Musculoskeletal disorders

During the 18th Century, it was discovered that certain violent, irregular motions and unnatural postures can cause the mechanics of the human body to become impaired. From this, serious illness can develop. It wasn’t until the 20th century that the need to act on reducing these diseases (now known as musculoskeletal disorders, MSDs) was recognised.

Biomechanics uses the laws of physics and engineering concepts to describe the movement of body parts and the forces acting on them during normal daily activities.

Although these movements and forces enable workers to be able to perform jobs, when they over-stress the body they may cause MSDs.

When daily fatigue or micro-trauma to soft tissues overwork a persons recovery system, health can become affect and over time MSDs will eventually form.

Fatigue verses recovery curve 

Causes of MSDs

Poor musculoskeletal health can affect all industries, from business to construction. There are risks to workers who are desk-bound, just as there are to workers in building trades.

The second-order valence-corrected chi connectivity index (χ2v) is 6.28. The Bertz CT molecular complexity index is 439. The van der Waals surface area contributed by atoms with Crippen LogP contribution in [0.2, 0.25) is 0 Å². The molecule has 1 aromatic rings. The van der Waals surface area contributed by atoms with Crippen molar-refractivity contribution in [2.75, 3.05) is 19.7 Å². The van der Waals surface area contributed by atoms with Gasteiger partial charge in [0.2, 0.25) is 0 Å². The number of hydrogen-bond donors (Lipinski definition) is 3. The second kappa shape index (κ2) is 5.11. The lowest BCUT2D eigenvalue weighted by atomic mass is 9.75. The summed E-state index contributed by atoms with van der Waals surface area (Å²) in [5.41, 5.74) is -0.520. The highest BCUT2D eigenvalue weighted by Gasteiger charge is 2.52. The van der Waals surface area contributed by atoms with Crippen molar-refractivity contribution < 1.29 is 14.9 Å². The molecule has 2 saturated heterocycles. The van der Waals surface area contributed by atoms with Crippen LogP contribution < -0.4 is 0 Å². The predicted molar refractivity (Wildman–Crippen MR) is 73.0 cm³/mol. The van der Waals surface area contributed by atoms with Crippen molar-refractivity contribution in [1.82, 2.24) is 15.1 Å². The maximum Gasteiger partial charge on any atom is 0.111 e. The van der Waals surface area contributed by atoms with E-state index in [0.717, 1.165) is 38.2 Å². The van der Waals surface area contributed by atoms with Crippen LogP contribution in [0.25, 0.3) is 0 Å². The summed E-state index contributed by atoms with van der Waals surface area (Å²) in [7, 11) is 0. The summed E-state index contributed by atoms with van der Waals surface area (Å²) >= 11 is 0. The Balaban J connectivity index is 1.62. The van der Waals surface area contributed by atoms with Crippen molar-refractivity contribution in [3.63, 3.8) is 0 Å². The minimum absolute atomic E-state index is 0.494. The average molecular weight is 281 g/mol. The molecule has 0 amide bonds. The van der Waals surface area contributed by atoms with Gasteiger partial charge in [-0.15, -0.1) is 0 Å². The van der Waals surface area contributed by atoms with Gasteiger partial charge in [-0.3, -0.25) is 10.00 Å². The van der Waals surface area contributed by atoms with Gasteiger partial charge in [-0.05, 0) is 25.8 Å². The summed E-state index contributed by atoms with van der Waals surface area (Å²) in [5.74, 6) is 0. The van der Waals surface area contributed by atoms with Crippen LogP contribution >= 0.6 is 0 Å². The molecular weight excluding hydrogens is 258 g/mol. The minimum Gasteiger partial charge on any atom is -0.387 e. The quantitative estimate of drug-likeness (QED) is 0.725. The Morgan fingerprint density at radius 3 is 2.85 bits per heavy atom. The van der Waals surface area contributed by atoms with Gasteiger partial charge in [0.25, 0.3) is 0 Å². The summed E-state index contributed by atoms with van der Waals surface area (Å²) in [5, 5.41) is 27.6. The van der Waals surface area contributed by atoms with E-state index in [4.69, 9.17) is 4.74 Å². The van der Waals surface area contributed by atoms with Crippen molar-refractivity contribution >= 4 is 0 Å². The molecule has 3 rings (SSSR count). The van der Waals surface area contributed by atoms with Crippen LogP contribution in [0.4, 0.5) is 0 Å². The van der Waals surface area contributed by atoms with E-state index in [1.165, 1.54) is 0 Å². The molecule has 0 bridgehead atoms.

MSDs can be made worse or caused by work. Health problems can vary from mild aches and pains to more serious medical conditions requiring time off work or medical treatment.

It’s important to remember that MSDs are not just caused by or related to work. When managing and dealing with health issues, do not assume that work is the main contributory factor or is the root cause. Workers may already be at risk due to their personal lives.

These factors, individually or collectively can cause MSDs or increase the likelihood of them developing:

  • domestic activities or certain hobbies
  • certain medical conditions
  • previous accidents or incidents
  • pregnancy
  • age-related degeneration.

In these circumstances, it may be worth accessing help from occupational health (OH) professionals. They may already work in the organisation, but they will be able to assist with assessing the individual’s needs by carrying out relevant assessments.

In the workplace, MSDs are often caused by occupational activities that involve:

  • manual handling of heavy loads
  • exerting high-intensity forces
  • unfavourable postures
  • monotonous/repetitive tasks
  • application of vibration
  • physical environmental conditions
  • psychosocial factors.